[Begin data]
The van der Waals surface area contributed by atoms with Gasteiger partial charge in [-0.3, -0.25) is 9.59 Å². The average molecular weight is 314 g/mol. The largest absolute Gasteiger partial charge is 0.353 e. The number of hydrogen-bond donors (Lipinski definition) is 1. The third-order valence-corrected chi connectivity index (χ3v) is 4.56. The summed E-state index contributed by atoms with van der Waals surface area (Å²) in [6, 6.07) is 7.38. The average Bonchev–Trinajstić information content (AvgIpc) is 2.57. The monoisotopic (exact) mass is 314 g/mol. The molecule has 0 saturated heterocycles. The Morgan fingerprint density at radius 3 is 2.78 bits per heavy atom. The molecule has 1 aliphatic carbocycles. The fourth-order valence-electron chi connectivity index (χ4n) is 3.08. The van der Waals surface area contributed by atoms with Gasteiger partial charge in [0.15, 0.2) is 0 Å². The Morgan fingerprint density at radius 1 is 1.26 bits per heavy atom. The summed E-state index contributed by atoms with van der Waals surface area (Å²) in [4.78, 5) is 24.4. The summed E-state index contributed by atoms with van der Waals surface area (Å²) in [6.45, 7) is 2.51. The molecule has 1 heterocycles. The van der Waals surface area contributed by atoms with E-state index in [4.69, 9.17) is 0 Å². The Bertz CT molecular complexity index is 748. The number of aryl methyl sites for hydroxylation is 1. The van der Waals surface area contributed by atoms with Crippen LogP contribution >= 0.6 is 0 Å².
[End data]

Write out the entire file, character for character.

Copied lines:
The van der Waals surface area contributed by atoms with Gasteiger partial charge in [-0.3, -0.25) is 9.59 Å². The average molecular weight is 314 g/mol. The largest absolute Gasteiger partial charge is 0.353 e. The number of hydrogen-bond donors (Lipinski definition) is 1. The third-order valence-corrected chi connectivity index (χ3v) is 4.56. The summed E-state index contributed by atoms with van der Waals surface area (Å²) in [6, 6.07) is 7.38. The average Bonchev–Trinajstić information content (AvgIpc) is 2.57. The monoisotopic (exact) mass is 314 g/mol. The molecule has 0 saturated heterocycles. The Morgan fingerprint density at radius 3 is 2.78 bits per heavy atom. The molecule has 1 aliphatic carbocycles. The fourth-order valence-electron chi connectivity index (χ4n) is 3.08. The van der Waals surface area contributed by atoms with Gasteiger partial charge in [0.15, 0.2) is 0 Å². The Morgan fingerprint density at radius 1 is 1.26 bits per heavy atom. The summed E-state index contributed by atoms with van der Waals surface area (Å²) in [4.78, 5) is 24.4. The summed E-state index contributed by atoms with van der Waals surface area (Å²) in [6.45, 7) is 2.51. The molecule has 1 heterocycles. The van der Waals surface area contributed by atoms with E-state index in [4.69, 9.17) is 0 Å². The Bertz CT molecular complexity index is 748. The number of aryl methyl sites for hydroxylation is 1. The van der Waals surface area contributed by atoms with Crippen LogP contribution >= 0.6 is 0 Å².